[Chicago] Inline modules declarations? [tangent off of "Fw: using CruiseControl for non-java projects?"]
Jason R Huggins
JRHuggins at thoughtworks.COM
Mon Oct 9 18:52:37 CEST 2006
Chris McAvoy wrote on 10/05/2006 01:18:44 PM:
> On 10/5/06, Jason R Huggins wrote:
> > FYI... first response... "We rolled our own". :-/
> After your first response a few days ago, roll your own has been on
> the top of my radar. I sometimes forget that the languages we all
> like best really started out as "scripting" languages. I sometimes
> forget that it's perfectly acceptable to write "scripts".
I was playing around with what a sample build script could/should look
like in Python...
I stumbled into the following pseudo-code below. Which got me thinking...
Why isn't it valid Python syntax? It should be! I was thinking, a "naked"
token followed by a colon (e.g. "clean:") could be interpreted as a new
module declaration... And because it's just a module, you can include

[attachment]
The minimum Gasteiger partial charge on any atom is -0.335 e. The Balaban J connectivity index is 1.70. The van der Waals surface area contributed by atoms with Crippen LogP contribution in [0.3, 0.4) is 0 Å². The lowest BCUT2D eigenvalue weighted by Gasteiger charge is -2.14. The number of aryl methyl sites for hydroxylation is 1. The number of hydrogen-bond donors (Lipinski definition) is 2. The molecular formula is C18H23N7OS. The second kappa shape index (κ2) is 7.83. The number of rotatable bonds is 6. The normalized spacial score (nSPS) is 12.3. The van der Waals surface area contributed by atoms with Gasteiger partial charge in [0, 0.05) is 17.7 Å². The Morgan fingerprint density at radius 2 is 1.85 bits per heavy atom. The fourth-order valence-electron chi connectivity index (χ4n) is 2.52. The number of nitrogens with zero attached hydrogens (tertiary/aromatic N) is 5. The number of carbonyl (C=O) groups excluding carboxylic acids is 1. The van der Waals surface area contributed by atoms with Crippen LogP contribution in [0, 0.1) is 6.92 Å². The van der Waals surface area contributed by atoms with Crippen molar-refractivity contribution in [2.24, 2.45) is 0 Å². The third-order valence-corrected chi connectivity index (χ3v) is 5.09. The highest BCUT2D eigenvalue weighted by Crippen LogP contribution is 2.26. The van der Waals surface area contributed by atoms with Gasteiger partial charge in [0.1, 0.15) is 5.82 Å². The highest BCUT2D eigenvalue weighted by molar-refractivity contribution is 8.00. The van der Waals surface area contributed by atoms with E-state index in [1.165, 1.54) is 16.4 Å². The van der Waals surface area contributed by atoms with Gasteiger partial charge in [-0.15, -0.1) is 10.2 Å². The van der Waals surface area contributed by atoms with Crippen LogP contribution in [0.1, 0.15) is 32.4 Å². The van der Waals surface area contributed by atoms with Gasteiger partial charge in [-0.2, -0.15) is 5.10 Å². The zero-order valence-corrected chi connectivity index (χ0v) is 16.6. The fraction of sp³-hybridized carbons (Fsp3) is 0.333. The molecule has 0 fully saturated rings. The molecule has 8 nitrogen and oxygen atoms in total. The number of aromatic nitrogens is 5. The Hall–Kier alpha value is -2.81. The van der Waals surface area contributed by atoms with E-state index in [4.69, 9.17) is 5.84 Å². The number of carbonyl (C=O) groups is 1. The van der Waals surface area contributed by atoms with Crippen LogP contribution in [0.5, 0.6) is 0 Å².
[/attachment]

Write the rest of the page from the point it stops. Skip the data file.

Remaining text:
functions and classes "embedded" into these module declarations. So
looking at the code below... it would translate "build:" into a new
module. If it was a real module on the filesystem, it would be a directory
containing the classic "__init__.py" and its child modules "clean",
"svn_checkout", "test", and "communicate". Looking at it, it reminds me
alot of YAML.
So, is there any reason why in-line (aka 'embedded') module declarations
would be a bad idea... Or is this a PEP-able idea, you think?
os.system(<do some cleaning>)
os.system(<do some code getting>)
# run unit tests
# notify the build mailing list
# update the rss feed
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